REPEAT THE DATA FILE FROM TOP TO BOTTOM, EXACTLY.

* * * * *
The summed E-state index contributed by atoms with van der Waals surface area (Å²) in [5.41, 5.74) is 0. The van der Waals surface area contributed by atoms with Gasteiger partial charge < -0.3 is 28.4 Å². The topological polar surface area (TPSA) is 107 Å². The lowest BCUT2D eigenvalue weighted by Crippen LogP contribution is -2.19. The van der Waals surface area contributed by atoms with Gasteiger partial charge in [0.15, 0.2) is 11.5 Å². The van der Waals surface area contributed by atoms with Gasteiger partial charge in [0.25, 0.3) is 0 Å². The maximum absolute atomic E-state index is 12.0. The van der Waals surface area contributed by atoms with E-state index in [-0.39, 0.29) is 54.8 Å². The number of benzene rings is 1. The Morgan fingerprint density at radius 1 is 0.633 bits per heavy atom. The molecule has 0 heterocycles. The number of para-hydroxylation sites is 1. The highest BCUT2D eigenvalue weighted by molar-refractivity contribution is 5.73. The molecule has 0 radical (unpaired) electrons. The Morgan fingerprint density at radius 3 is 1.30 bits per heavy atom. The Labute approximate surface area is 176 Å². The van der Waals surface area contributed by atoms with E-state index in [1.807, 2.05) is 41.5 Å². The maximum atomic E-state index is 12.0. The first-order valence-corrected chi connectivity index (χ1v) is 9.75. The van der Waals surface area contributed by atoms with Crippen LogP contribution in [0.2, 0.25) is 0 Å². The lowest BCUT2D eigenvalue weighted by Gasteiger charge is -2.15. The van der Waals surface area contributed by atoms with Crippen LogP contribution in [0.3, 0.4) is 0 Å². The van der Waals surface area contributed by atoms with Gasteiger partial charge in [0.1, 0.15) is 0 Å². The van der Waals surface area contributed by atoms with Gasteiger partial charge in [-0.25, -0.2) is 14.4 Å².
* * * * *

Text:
The summed E-state index contributed by atoms with van der Waals surface area (Å²) in [5.41, 5.74) is 0. The van der Waals surface area contributed by atoms with Gasteiger partial charge < -0.3 is 28.4 Å². The topological polar surface area (TPSA) is 107 Å². The lowest BCUT2D eigenvalue weighted by Crippen LogP contribution is -2.19. The van der Waals surface area contributed by atoms with Gasteiger partial charge in [0.15, 0.2) is 11.5 Å². The van der Waals surface area contributed by atoms with Gasteiger partial charge in [0.25, 0.3) is 0 Å². The maximum absolute atomic E-state index is 12.0. The van der Waals surface area contributed by atoms with E-state index in [-0.39, 0.29) is 54.8 Å². The number of benzene rings is 1. The Morgan fingerprint density at radius 1 is 0.633 bits per heavy atom. The molecule has 0 heterocycles. The number of para-hydroxylation sites is 1. The highest BCUT2D eigenvalue weighted by molar-refractivity contribution is 5.73. The molecule has 0 radical (unpaired) electrons. The Morgan fingerprint density at radius 3 is 1.30 bits per heavy atom. The Labute approximate surface area is 176 Å². The van der Waals surface area contributed by atoms with E-state index in [1.807, 2.05) is 41.5 Å². The maximum atomic E-state index is 12.0. The first-order valence-corrected chi connectivity index (χ1v) is 9.75. The van der Waals surface area contributed by atoms with Crippen LogP contribution in [0.2, 0.25) is 0 Å². The lowest BCUT2D eigenvalue weighted by Gasteiger charge is -2.15. The van der Waals surface area contributed by atoms with Crippen LogP contribution in [0.3, 0.4) is 0 Å². The van der Waals surface area contributed by atoms with Gasteiger partial charge in [0.1, 0.15) is 0 Å². The van der Waals surface area contributed by atoms with Gasteiger partial charge in [-0.25, -0.2) is 14.4 Å².